Illusion of Technology

I’ve read hundreds of business books over the years. I remember when Dad gave me my first one, How To Win Friends And Influence People by Dale Carnegie. That book changed the way I did business, and probably changed the trajectory of my life. 

Because of my fascination with business strategy and love for “new idea” business books, in 2014 I launched a website showcasing a collection of two minute audios (narrated by yours truly) summarizing some of the most thought provoking, game changing business books at that time. 

One of the books I summarized was The Lean Startup by Eric Ries. In it, Reis reinforced the concept of the Minimum Viable Product, a term coined by Frank Robinson in 2001 and popularized by Ries’ book in 2011. Ries defined it as “a version of a new product which allows the team to collect the maximum amount of validated learning about customers with the least amount of effort.” 

Too many companies fail to use the MVP formula of launching a basic version of their product or concept first, letting their customers know it’s a “beta” (so they don’t expect perfection), then improving it based on customer feedback.  

Failing to follow the MVP customer feedback formula occurs often in the tech sector. Silicon Valley startups sometimes spend thousands of hours and millions of dollars developing a new product or process without a lot of consumer feedback. I believe this is why we see more business failures in tech than in other sectors.

The way I see it there are two main objectives when spending money on technology – to improve your customers’ experience or operate more efficiently so you can charge less, earn more, or both.

Australian tech start up is a good example of doing it right. It launched in 2014, and today the company offers a robust menu of services, including “professional photo editing, virtual staging, floorplan redraws, and rendering at unbeatable prices.” BoxBrownie’s “lean startup” trajectory is outlined year-by-year in the About section of its website. By constantly eliciting feedback from its customers, the company has exhibited rapid trial and error growth. 

In the business world today it’s fashionable to be considered a tech company. It also adds to your valuation multiple. That tempts companies to characterize themselves as tech companies without having meaningful technology. They spend a lot of money on tech without improving customer experience or cost efficiency. 

In my industry (real estate) there is a debate about a company that recently went public…Compass. In 2019 real estate news outlet, Inman News, ran an article by industry thought leader Mike DelPrete entitled: Is Compass a tech company or a traditional brokerage?

The article starts by saying, “The company often refers to itself as a tech company and a tech-enabled brokerage, which is part of the lure of the Compass vision.” But DelPrete observed this may not be the case.

He points out the obvious…”A technology company should employ technologists.” He goes on to say, “I observed that the most successful technology-enabled brokerages around the world had around 10 percent technical staff. Compass was the outlier at four percent.”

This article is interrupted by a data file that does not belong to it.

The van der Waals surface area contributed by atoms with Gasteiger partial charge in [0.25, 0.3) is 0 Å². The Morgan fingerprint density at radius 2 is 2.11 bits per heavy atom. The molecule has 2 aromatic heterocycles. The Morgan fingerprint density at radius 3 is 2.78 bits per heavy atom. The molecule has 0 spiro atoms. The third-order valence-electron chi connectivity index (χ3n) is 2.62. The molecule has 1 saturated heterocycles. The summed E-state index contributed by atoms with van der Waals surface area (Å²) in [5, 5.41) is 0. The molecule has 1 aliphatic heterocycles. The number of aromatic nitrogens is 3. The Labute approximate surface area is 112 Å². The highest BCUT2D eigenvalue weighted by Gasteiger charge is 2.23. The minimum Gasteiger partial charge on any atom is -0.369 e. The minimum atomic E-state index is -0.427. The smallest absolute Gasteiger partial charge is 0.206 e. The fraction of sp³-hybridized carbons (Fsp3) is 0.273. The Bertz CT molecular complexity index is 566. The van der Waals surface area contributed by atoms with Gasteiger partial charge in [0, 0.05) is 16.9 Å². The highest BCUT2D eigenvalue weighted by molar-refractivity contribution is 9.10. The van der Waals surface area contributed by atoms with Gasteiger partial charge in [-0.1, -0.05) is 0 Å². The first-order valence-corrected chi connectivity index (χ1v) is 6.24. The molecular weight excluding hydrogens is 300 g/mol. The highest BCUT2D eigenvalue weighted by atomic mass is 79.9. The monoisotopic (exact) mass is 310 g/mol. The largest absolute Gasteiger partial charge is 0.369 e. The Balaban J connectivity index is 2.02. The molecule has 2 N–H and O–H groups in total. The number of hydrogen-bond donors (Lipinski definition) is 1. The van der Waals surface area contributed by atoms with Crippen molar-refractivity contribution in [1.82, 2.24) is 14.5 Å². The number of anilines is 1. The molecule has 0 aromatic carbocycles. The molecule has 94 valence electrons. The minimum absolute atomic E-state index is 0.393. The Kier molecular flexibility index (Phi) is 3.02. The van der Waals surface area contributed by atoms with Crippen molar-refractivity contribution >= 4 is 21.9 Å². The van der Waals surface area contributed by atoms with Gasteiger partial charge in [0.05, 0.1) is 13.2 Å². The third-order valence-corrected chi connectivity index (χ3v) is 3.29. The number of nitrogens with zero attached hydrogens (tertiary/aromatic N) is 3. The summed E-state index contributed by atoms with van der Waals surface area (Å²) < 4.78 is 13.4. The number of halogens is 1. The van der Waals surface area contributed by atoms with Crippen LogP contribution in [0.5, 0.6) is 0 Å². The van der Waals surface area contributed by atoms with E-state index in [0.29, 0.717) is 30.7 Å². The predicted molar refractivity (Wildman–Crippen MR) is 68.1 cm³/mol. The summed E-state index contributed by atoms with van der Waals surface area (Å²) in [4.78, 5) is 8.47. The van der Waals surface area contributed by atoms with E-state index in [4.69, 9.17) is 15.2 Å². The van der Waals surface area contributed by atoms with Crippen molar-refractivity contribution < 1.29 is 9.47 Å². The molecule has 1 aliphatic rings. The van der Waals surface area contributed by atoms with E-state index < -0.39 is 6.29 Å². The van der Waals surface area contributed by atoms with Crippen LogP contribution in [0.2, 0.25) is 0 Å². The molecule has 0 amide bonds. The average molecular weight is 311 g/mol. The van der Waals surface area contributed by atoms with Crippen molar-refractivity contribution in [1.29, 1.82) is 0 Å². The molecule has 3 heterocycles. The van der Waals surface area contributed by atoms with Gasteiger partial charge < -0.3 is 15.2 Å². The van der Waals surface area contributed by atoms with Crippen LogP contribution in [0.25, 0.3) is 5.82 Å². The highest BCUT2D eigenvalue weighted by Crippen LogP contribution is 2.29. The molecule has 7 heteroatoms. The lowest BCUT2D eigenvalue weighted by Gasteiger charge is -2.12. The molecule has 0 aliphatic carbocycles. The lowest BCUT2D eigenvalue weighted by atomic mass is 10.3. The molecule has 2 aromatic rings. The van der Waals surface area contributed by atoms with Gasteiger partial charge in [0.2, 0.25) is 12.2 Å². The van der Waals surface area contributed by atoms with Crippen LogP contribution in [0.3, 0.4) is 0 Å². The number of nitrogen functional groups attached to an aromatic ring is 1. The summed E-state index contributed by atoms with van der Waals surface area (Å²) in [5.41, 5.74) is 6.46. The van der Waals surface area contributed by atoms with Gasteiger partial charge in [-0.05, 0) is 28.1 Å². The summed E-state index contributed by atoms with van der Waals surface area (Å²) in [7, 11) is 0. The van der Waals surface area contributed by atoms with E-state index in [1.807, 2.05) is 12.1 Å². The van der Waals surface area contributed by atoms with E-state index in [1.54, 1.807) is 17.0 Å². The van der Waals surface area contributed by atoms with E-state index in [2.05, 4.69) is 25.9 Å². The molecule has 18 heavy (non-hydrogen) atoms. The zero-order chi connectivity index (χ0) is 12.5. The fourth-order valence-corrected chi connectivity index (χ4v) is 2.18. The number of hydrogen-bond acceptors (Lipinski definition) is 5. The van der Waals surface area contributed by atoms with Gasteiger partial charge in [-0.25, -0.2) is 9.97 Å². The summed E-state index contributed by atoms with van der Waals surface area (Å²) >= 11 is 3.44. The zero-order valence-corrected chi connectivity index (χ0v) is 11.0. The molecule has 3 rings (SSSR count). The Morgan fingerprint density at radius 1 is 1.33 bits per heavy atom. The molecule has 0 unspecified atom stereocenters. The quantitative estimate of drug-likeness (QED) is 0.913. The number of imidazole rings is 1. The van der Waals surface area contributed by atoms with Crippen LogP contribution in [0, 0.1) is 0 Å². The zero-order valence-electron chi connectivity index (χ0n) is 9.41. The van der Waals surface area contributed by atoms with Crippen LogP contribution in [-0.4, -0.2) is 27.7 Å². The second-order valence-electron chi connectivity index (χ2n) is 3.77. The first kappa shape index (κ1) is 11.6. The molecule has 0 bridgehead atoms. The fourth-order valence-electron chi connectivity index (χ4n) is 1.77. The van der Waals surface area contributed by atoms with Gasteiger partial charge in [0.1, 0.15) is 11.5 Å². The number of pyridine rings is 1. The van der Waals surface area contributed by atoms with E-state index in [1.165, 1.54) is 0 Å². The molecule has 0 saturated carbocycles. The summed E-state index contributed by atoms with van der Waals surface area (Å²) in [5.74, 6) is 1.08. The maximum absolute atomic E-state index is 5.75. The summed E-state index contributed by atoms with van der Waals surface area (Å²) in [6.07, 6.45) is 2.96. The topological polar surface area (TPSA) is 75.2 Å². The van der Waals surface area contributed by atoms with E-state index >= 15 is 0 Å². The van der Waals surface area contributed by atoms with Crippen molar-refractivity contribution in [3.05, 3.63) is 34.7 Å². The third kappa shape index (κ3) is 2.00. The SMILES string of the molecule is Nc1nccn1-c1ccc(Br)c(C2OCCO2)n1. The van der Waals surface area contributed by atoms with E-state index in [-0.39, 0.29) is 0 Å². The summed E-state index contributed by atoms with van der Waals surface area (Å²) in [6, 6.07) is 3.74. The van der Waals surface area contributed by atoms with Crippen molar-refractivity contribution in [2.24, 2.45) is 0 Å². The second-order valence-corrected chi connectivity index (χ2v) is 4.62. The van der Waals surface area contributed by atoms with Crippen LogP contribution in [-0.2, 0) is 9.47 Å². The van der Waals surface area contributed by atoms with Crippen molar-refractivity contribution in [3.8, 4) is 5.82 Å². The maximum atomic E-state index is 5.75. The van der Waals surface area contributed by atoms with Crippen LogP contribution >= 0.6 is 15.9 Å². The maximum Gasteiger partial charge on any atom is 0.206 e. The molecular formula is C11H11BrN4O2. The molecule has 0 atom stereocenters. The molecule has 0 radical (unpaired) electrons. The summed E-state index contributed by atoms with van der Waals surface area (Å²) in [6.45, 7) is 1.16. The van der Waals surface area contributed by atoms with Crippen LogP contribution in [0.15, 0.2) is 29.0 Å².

Another notable characteristic of a true tech company is efficiency. DelPrete noted, “By leveraging technology, operational efficiency should be higher than the industry average.” So how does Compass stack up? DelPrete says, “Looking at agent efficiency of the top 20 U.S. brokerages shows Compass right in the middle of the pack. Its agents are considerably less efficient than a number of others, many of which don’t style themselves as tech-enabled brokerages.”

A third defining factor of a tech based company is scalability. As the article points out, “Tech businesses should scale non-linearly, growing revenues faster than expenses and leveraging technology to become more efficient over time. Between 2016 and 2018, each new hire at Zillow corresponded to around $300,000 of additional revenue, compared to around $80,000 for each new hire at Compass (slightly below the traditional industry average).”

Before Compass went public on April 1 of this year, Surface Magazine published an article saying, “Compass’s heavy spending and lack of profitability has earned it a bad reputation with critics, who have questioned its valuation.” Compass tried to get a $10 billion valuation by positioning itself as a technology brokerage. 

After the it went public at a valuation of $8.2 billion, ran the headline What If Compass Is Basically Just Like Every Other Real-Estate Brokerage? 

The article posed the question: “Is Compass an industry-disrupting technology platform, or just an old-fashioned brokerage with good branding and a lot of cash?”

Is Compass a tech based real estate company? 

That’s not for me to say, but it reminds me of something Steve Jobs once said: “You’ve got to start with the customer experience and work backwards to the technology. You can’t start with technology and try to figure out where you’re going to sell it.”

That would be an illusion of technology.